Utah Board of Education Will Not Support Bill Mandating HIV/AIDS Education
The Utah State Board of Education on Friday decided not to support a bill (HB72), sponsored by state Rep. Carol Spackman Moss (D), that would mandate HIV/AIDS education in public schools because of a "fear it would open a can of worms," the Salt Lake City Deseret Morning News reports (Toomer-Cook, Salt Lake City Deseret Morning News, 1/30). Currently, Utah's core health curriculum, which dictates uniform standards for public schools, includes prevention education on communicable diseases in all grade levels. The secondary curriculum touches on sexually transmitted diseases and HIV/AIDS transmission and prevention information. Although parents must give consent for their children to attend the secondary curriculum classes, few parents opt to have their children excluded from the classes, according to Frank Wojtech, a health and physical education specialist in the state's Office of Education. Education officials say that while most students are getting basic sex education, the lessons vary by school and community because HIV/AIDS education is inherently tied to human sexuality. The bill, which includes one line saying that schools must include HIV/AIDS education in health programs, plans to complement the efforts already in place, Moss said. However, education officials are unsure if the bill would be able to make HIV/AIDS education uniform and comprehensive throughout the state (Kaiser Daily HIV/AIDS Report, 1/20). According to the Utah Department of Health, about 14 new HIV cases are reported among 13- to 24-year-olds annually in the state.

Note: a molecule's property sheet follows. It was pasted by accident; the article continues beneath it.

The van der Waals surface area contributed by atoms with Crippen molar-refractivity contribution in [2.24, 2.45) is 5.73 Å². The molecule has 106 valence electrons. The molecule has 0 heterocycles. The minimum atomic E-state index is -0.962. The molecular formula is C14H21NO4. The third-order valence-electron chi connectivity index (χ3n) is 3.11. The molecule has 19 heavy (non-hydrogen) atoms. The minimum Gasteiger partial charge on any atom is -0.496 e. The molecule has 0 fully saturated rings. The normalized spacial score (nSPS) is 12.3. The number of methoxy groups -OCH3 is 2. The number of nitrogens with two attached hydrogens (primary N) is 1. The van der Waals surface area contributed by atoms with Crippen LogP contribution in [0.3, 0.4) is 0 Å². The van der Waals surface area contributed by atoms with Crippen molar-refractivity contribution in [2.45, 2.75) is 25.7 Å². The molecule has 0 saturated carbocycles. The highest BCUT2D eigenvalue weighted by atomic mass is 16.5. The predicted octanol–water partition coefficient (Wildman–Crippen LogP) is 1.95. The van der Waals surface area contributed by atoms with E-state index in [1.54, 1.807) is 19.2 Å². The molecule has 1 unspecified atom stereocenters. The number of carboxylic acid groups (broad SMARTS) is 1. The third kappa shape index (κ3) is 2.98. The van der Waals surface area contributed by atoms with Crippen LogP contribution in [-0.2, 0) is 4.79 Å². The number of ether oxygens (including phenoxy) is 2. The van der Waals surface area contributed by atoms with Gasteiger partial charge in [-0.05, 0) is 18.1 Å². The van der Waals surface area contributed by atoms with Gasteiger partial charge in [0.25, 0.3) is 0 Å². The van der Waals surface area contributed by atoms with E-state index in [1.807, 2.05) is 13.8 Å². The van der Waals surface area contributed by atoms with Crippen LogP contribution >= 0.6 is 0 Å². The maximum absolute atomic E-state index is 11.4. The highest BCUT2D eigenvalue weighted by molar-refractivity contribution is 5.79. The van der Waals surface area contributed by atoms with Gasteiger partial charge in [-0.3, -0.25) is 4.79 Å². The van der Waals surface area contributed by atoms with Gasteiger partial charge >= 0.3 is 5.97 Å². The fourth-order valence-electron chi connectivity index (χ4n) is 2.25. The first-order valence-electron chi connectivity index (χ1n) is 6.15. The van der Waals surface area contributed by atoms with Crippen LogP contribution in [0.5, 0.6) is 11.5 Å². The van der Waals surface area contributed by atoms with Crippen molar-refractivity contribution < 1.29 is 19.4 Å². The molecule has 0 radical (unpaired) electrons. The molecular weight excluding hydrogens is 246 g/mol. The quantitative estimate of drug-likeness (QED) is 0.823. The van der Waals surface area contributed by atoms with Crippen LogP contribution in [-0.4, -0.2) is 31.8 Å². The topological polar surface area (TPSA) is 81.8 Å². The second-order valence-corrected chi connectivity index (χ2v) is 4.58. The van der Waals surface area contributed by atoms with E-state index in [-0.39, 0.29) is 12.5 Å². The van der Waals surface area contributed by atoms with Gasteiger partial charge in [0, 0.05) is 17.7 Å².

Board Decision, Moss Reaction
The board said the bill is "unnecessary" because HIV/AIDS education already is in the core curriculum, and lessons begin as early as the fourth grade, State Associate Superintendent Christine Kearl said, according to the Morning News. "Though I'm supportive of the concept, ... and I don't want to deny what Rep. Moss wants to have done, I'm concerned that if this comes to the fore, (it's) going to open up the can of worms again," state board member Laurel Brown said. While Moss said she "understands" the board's "reluctance," she is "disappointed" in their decision not to support the bill, the Morning News reports. "(The bill) would give teachers the security of having the law behind them when they teach about sexually transmitted disease, including HIV/AIDS," Moss said, adding, "It's time that we addressed this area once again." (Salt Lake City Deseret Morning News, 1/30).